josh lewis’s review published on Letterboxd:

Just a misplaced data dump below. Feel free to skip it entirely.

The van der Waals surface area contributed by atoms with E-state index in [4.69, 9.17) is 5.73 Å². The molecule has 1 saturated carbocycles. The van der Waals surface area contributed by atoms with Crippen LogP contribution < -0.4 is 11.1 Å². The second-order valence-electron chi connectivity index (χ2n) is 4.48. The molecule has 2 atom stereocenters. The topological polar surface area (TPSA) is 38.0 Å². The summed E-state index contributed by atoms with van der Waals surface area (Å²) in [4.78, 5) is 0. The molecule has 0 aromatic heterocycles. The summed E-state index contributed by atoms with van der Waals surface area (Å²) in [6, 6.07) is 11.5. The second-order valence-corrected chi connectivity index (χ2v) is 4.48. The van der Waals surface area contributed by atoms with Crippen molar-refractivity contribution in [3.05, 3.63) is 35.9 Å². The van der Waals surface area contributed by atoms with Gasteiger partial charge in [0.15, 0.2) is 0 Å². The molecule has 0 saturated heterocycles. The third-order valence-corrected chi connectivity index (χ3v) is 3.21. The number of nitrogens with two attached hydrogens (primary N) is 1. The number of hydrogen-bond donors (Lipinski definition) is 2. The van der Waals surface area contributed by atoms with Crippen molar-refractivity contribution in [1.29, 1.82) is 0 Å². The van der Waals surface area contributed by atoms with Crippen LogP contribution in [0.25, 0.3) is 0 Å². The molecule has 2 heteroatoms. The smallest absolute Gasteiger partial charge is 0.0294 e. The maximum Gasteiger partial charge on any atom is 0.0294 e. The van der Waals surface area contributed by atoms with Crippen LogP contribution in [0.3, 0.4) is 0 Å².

sorry folks... i love it so much. instead of the abrams approach of taking lucas' images and repurposing them as comforting echoes, johnson goes back to lucas' influences: kurosawa, lean, old WWII movies and all sorts of classical cinema from Wings to The Lady of Shanghai, and uses them to explore ideas that instead lovingly confront the history of Star Wars. he takes the myths and locates the wounds; the kids wrestling with the traumas, responsibilities and incomplete structures that a previous generation passed onto them, seeking answers in reflections. ("you're not alone. neither are you.") the film itself is rather clumsy, strangely-structured and messily lurches from sequence to sequence but instead of doing so out of flat, corporate-mandated exposition, it does so out of a bleeding heart for its characters who themselves are wrestling with imperfection. with realities that don't conform to the images they've imagined, the ones we've been shown before. (shoutout to how this manifests even in the action, driver's lumbering physicality while swinging a lightsaber is some of the most beautifully awkward choreography in all of mainstream cinema.) it's important that no arc here is a straight path but a series of failed plans and seemingly inconsequential detours that build to a collective of actions by people just trying their best with the feelings and histories that inform them. hamill delivers maybe my favourite performance of the series as jaded, nihilistic professor luke, taking the once optimistic liberal war hero and weighing him down with decades of personal and political failure (an idea lucas himself was interested in if the depiction of jedi and institutions in the prequels are any indication), the "shame and consequence" of a single moment of weakness. it's a complex depiction of fear and regret and the closest this series has gotten to Empire Strikes Back's moving exploration of the bad decisions and pain we're willing to endure for our friends. as badly and righteously as you might want to the past cannot be killed, you can burn it to the ground but you'll still have to carry it with you and eventually pass it on. a battlefield bleeds red but it all comes back to kids and stories... "only in dreams." RIP to the next person who tries to sneakily fit idiosyncratic images and genuinely interesting character work into one of these.